The Unknowing Is the Knowing: Where Do the Children Play?
As odd as it seemed, I sensed her heart pounding in my chest. At first, she was skipping, and then she broke into a run. Winning meant everything. Being first mattered. Gaining momentum on the sloping hill, running towards the playground, she leaned forward as if she might fall. She wouldn’t. I knew right where she was headed. It could have been me.
I closed my eyes, recalling freedom from pale yellow cinderblock walls, once shiny tile floors, and the unmistakable smell of mimeograph ink. Things were so simple; I almost can’t grasp it now. Did I keep the Bazooka Joe bubble gum wrapper? I wondered if it was that bad to eat snow or if we could get the vertical lines to stop rolling on the television screen.
I returned my gaze to the girl. She made it, quickly finding her way to the top of the big rock. She placed her hands on her hips while the others ran towards her. That day, as if for the first time, I realized that laughter is a soothing balm.
I want to think that the girl and I were the same, but we aren’t. The rock was unchanged, but her future looked more uncertain than mine did when I stood there. Sure, our parents may have had differences. Still, now, divisions run deeper than any of the pristine rivers that flow throughout the land. She may or may not return to school the next day. With little or no change, Monday always showed up in our world. We had an idea of what to expect. So, the unknowing is the knowing.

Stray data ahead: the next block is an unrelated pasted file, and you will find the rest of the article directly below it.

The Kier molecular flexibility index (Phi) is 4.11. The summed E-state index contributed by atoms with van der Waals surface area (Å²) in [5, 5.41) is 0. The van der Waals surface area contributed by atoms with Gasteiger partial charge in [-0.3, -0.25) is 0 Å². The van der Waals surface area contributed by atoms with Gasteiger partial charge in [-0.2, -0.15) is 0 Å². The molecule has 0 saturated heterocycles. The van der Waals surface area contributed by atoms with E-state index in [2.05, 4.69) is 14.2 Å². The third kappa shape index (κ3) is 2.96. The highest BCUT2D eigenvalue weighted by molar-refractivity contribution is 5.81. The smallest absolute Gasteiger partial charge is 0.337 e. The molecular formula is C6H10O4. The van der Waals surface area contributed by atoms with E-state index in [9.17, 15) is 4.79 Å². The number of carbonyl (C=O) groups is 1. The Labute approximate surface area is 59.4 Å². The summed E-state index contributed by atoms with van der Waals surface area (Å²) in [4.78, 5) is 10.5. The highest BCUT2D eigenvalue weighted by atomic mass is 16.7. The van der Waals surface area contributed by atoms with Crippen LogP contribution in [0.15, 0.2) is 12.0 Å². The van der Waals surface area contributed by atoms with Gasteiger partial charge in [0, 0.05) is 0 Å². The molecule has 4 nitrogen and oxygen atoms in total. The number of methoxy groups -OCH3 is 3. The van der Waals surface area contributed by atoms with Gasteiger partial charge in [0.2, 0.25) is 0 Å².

My eyes followed the familiar stone walls that border the schoolyard and my childhood home. Amazingly, the same rusty wire fence stands between our house and the parsonage, where we used to go sledding. Back then, the hill was a mountain and seemed to take much effort to climb. Now it is not even a hill that I can imagine being considered as one.
Sometimes, when we went too fast on the toboggan, we careened out of control, aiming straight for a small brook that was actually a sewer. I used to think it was neat because there was a tiny footbridge over it, going from the field to the horse pasture.
When we were headed for the dreaded black sludge, one of the older kids would shout, “roll!” Just seconds before reaching the disgusting slush, we bailed. So, retrieving the sled usually meant the end of the experience that day. I often watched in horror while one of my older sisters waded through the muck, thankful it was not me, and now, thankful I was not my own mother.
So, again, we—the children—shared the experience of getting messy, having to walk in the unpleasantry of raw sewage; only ours was literal—the real deal. The kids of today face it metaphorically and with more dire consequences.
I wonder, who tells them when to roll, to avoid the mess at the bottom of the hill? With so many voices clashing, it must be a challenge to hear.
But as always, we carried on. And they will too. If we didn’t get covered in crap, we found other messes. Burdock, nearly impossible to remove, clung to our mittens, hats, pants, and jackets. By the time we made it to the porch, we were bound to be covered with something. Even if it was simply caked-on snow, we had to stand there while our mother swept us clean with a broom before we could peel away layers of wet winter clothing. That was our biggest worry.
We sat at the kitchen table in our long johns, hat heads, and perfect red-circled cheeks, drinking hot chocolate with Oreo cookies. Of course, the latter depended on whether or not Glenn Smith’s store had them in stock. He usually did.
There hasn’t been a store in town for quite some time. So, yes, we were better off. We could dash to the store and buy simple necessities—the seemingly insignificant details that make a difference. We didn’t have to drive, have an internet connection, or wait in line. We were the lucky ones. Our children and grandchildren? That is yet to be determined. (Pray for them.)